Mournemen's stirring 2012 revival remains a sore point
Rory Beggan leant back against the tiled dressing room of the Athletic Grounds. It was some introduction to senior football. Monaghan had been 0-11 to 0-2 up at half-time against Down. But a stirring second-half revival took the Mournemen through and into the Ulster final in 2012 at the Oriel County's expense.
"I remember the dressing room, it was very silent," recalled the goalkeeper, who hit three points from the dead ball in their quarter-final win over Cavan a fortnight ago.
Five years on, the sides meet at the same stage once again with the added context that Monaghan inflicted the heaviest Championship defeat Down have ever known (19 points) in last year's quarter-final.
"We used a little bit of that as motivation for last year's game against Down as well, that we didn't want that happening again," said Beggan.
"We know that Down are a great football team, a great footballing county and they can punish you on their day. They are a great running team and it will be another game like this. I am just hoping we can put in another full 70-plus minutes performance that we can be happy with."
Beggan was at the centre of all the action in Breffni Park last day out. His three pointed frees, along with a Ryan Connolly shot that rattled his post in the final play of the game, were the defining factors.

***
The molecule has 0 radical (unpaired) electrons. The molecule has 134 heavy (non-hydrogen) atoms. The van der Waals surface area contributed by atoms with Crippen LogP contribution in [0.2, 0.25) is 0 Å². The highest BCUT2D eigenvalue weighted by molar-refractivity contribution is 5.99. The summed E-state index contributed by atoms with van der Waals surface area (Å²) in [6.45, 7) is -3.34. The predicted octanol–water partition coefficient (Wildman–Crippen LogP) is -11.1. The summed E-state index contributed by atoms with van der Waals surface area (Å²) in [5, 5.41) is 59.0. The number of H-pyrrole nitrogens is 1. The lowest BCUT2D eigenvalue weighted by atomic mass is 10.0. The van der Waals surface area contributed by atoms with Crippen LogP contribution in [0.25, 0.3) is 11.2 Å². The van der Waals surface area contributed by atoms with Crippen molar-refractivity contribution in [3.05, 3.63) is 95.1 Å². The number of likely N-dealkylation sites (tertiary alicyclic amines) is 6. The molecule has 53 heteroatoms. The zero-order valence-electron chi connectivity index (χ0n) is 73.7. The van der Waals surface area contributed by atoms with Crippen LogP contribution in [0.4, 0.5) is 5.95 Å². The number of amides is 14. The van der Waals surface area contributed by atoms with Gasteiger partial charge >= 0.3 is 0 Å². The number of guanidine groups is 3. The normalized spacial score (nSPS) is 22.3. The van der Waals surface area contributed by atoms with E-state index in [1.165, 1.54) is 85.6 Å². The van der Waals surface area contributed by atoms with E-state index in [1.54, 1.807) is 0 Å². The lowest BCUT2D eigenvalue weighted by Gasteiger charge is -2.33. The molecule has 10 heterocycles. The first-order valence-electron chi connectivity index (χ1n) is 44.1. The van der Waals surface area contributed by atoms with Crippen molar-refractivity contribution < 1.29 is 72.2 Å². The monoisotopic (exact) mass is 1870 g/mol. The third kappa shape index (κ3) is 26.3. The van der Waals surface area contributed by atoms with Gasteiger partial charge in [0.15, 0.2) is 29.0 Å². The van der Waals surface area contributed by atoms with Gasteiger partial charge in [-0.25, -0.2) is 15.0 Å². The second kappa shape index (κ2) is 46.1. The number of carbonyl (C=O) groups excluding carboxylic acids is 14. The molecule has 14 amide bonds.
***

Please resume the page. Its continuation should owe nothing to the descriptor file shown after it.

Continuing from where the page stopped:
His ability to convert long-range frees and '45s' takes a lot of practice, the Scotstown man insists.
"I haven't been hitting them well this last couple of years but I've been out practising before and after training just hoping to pick up. Conor and Jack would be the free-takers as well, and if it's in their range they'll take it, but if they want me up I'll come up and hopefully put them over the bar," he said.
"I know we had Donegal here last year and I remember leaving and going to the training ground, wondering to myself, 'Is there another way I can do this?'
"It does affect your confidence a lot going in, but you just have to forget about the game, get to the training ground and score more than you miss.
"It's just about getting the consistency when you go onto the field.
"You can hit them all you want in training, but when you are in front of a big crowd like that you have to be making them."
His secret to successfully slotting over pressure kicks is to eradicate the stress by making the process as simple as possible.
He explained: "If you think too long about the free, a lot of different things can go through your head, so I just waste no time, go out and take it."
Cool as you like.